Knowledge Reins Supreme- Over Nearly Everybody

With over eighteen years of experience in the rap game, and thirteen albums to his name, South Bronx native KRS-One no longer has anything to prove to anyone. The question at this point is if he can continue to put out relevant music that will reach the ears of a new generation of hip-hop fans.

KRS’ latest effort, Keep Right, proves that he still plenty of gas in the tank, and can continuously put out quality rap music. True to his alias of “The Teacher” KRS-One tries to kick knowledge. He has a positive message and always attempts to give listeners a few words of wisdom. KRS does not just focus on what he is saying; he concentrates on how he says it.

The rhythmic and hypnotic quality of KRS’ delivery as he repeats sounds and phrases throughout his rhymes serves to draw the listener into each track. He’s always finding new ways to deliver his lyrics, which keeps the twenty-three track album from getting repetitive. KRS is a master at switching up his flow. At times he rhymes fast, at times he rhymes slow. He also varies his intonation, energy level, and timing. On some tracks he brings the fire as he barks out high-energy lyrics, on other songs he goes as far as to take on a Jamaican accent while delivering some more mellow raps.

Keep Right opens with KRS giving a shout-out to all his favorite clubs, starting with the 9:30 club in Washington, D.C. The album then transitions into “Are You Ready For This,” a high-energy, almost militant sounding, fist-pumping track. KRS tells listeners “Knowledge Reigns Supreme” and takes on the role of a hip-hop philosopher as he teaches a lesson or two while reworking his delivery to rhyme a little slower, but right to the beat.

Even if you think you are not familiar with any of KRS-One’s work, chances are you have heard another artist reference or remix one of his songs. Memphis Bleek and Geda K’s “9MM” from the album M.A.D.E., Young Gunz “Criminal Background” from Chain Gang Vol. 2, Nas’s “The Bridge is Over” from Stillmatic, and C-N-N group-member Noreaga’s “Cocaine Business” are all remixes of songs from KRS-One’s classic 1987 release Criminal Minded.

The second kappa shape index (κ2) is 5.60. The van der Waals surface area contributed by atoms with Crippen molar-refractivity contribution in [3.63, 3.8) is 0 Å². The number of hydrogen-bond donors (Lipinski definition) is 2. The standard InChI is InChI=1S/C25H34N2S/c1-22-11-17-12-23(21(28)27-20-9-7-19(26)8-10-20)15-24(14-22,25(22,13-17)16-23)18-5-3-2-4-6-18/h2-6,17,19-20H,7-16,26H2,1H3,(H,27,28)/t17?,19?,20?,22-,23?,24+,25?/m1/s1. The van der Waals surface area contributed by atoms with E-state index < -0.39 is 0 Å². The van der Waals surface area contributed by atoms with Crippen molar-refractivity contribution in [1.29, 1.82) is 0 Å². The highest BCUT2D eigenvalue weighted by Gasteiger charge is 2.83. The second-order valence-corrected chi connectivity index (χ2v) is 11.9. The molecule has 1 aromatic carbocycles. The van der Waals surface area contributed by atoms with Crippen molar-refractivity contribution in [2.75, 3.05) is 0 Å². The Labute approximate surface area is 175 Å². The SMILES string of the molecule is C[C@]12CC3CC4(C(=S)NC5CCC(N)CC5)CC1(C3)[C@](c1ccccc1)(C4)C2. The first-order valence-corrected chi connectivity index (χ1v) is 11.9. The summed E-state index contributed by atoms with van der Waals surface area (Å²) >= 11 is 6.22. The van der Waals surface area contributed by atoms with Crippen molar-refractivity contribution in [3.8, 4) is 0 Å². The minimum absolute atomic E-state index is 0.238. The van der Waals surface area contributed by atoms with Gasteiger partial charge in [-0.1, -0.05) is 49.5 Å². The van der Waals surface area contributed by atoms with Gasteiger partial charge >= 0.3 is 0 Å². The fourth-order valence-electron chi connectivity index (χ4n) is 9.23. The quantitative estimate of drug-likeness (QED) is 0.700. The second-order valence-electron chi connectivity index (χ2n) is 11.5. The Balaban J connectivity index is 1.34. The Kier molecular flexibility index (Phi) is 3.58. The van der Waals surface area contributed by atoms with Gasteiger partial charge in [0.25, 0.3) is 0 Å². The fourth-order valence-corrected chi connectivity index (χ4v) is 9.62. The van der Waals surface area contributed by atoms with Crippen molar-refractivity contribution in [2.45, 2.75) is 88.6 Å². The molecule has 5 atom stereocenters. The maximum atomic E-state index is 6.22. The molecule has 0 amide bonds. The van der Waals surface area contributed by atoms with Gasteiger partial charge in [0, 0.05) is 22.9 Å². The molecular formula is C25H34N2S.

On Keep Right KRS attempts to try his hand at this game by doing a song called “Illegal Business Remix 2004.”

This track is probably the worst song on the album, and is especially terrible when compared to the original. KRS seems lost when he rhymes over the fast and overly complicated beat. He rhymes too fast and his delivery meshes with the beat only minimally. When listening to “Illegal Business Remix 2004” the listener gets the sensation that KRS is simply rapping over the beat instead of kicking his rhymes to it.

The disappointment brought by the “Illegal Business” remix is alleviated when KRS comes back strong on “You Gon Go?” as he reminds listeners of the emcee’s original occupation of Moving the Crowd. Over a simple beat, KRS-One reflects on what it means to be a live rapper and how he can hold his own with “no video, no radio, just a live show.” KRS keeps it moving on the following track, “Phucked,” as he delivers a somewhat preachy and pretentious message over a dope, melodic, head-nod inducing beat with a nice old-school vibe.

KRS keeps things consistent over the next few solid tracks, which have tight scratches and samples, good rhymes and KRS’ trademark flow that has the hypnotic appeal of the vocal patterns of an oral storyteller. One of the real gems of the record is “Feel This,” a dope track on which KRS speeds his flow up over a very original sounding beat which has a pulsating trombone-like bass-line that is backed up by an eclectic ensemble of African instruments. For once, KRS speeds up his flow and still rides the beat perfectly.

Overall, Keep Right is a good album, although I am not sure that it lives up to the standard that KRS-One set for himself with Criminal Minded. Nevertheless, it is impressive that after thirteen albums KRS still has enough material to put out such a creative and ambitious album. Keep Right has a lot of good songs on it, but the sermon-like interludes and preachy message sometimes take away from the overall quality of the record. Despite the odd infusion of religion into hip-hop, KRS has succeeded in making an album which has the potential to appeal to a generation of fans that probably was not even born when he first started rhyming. As good as the album is, I still think that KRS’ intensity and energy can only be truly appreciated at a live show.

So, pick up Keep Right at Pure Pop Records in downtown Burlington. While you’re at it, buy Criminal Minded and introduce yourself to a true hip-hop classic. KRS-One is a hip-hop icon, and Keep Right is a pretty decent album. But, if you really want to see KRS in action, catch him at 9:00 pm at Nectar’s in downtown Burlington on October 10th.

Local hip-hop group Three the Hard Way are the opening act, and tickets are still available. Tickets are $20 on the day of the show and are available at 8:00 pm at the door. There will be a limited number of eighteen plus tickets available at the door, so if you’re under twenty-one and want to catch KRS-One live, get there early. Check out www.liveatnectars.com for more info. To get to Nectar’s, go straight down Main Street and Keep Right if you don’t want to get left out.